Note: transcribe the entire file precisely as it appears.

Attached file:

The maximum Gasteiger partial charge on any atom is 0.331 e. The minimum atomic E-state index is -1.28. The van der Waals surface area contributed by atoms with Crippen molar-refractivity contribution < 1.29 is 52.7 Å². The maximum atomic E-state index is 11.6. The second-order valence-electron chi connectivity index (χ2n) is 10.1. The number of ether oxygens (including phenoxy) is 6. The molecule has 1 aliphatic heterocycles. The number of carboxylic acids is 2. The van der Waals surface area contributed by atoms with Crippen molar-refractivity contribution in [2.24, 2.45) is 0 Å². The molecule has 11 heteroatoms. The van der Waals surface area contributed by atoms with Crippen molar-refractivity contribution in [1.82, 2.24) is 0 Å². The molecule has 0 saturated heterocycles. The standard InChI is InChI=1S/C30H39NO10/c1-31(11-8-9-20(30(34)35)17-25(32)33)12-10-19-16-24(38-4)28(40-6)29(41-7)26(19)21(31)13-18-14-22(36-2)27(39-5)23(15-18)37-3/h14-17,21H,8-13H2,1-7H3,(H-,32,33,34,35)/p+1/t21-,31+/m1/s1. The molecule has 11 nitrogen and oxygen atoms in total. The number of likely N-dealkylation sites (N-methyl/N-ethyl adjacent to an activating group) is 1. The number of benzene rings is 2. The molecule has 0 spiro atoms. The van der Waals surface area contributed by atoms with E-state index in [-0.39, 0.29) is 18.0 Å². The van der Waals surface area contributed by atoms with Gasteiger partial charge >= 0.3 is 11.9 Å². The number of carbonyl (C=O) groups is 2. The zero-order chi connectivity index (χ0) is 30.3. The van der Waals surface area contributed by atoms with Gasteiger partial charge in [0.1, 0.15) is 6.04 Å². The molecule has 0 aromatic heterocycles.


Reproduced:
The maximum Gasteiger partial charge on any atom is 0.331 e. The minimum atomic E-state index is -1.28. The van der Waals surface area contributed by atoms with Crippen molar-refractivity contribution < 1.29 is 52.7 Å². The maximum atomic E-state index is 11.6. The second-order valence-electron chi connectivity index (χ2n) is 10.1. The number of ether oxygens (including phenoxy) is 6. The molecule has 1 aliphatic heterocycles. The number of carboxylic acids is 2. The van der Waals surface area contributed by atoms with Crippen molar-refractivity contribution in [2.24, 2.45) is 0 Å². The molecule has 11 heteroatoms. The van der Waals surface area contributed by atoms with Crippen molar-refractivity contribution in [1.82, 2.24) is 0 Å². The molecule has 0 saturated heterocycles. The standard InChI is InChI=1S/C30H39NO10/c1-31(11-8-9-20(30(34)35)17-25(32)33)12-10-19-16-24(38-4)28(40-6)29(41-7)26(19)21(31)13-18-14-22(36-2)27(39-5)23(15-18)37-3/h14-17,21H,8-13H2,1-7H3,(H-,32,33,34,35)/p+1/t21-,31+/m1/s1. The molecule has 11 nitrogen and oxygen atoms in total. The number of likely N-dealkylation sites (N-methyl/N-ethyl adjacent to an activating group) is 1. The number of benzene rings is 2. The molecule has 0 spiro atoms. The van der Waals surface area contributed by atoms with E-state index in [-0.39, 0.29) is 18.0 Å². The van der Waals surface area contributed by atoms with Gasteiger partial charge >= 0.3 is 11.9 Å². The number of carbonyl (C=O) groups is 2. The zero-order chi connectivity index (χ0) is 30.3. The van der Waals surface area contributed by atoms with Gasteiger partial charge in [0.1, 0.15) is 6.04 Å². The molecule has 0 aromatic heterocycles.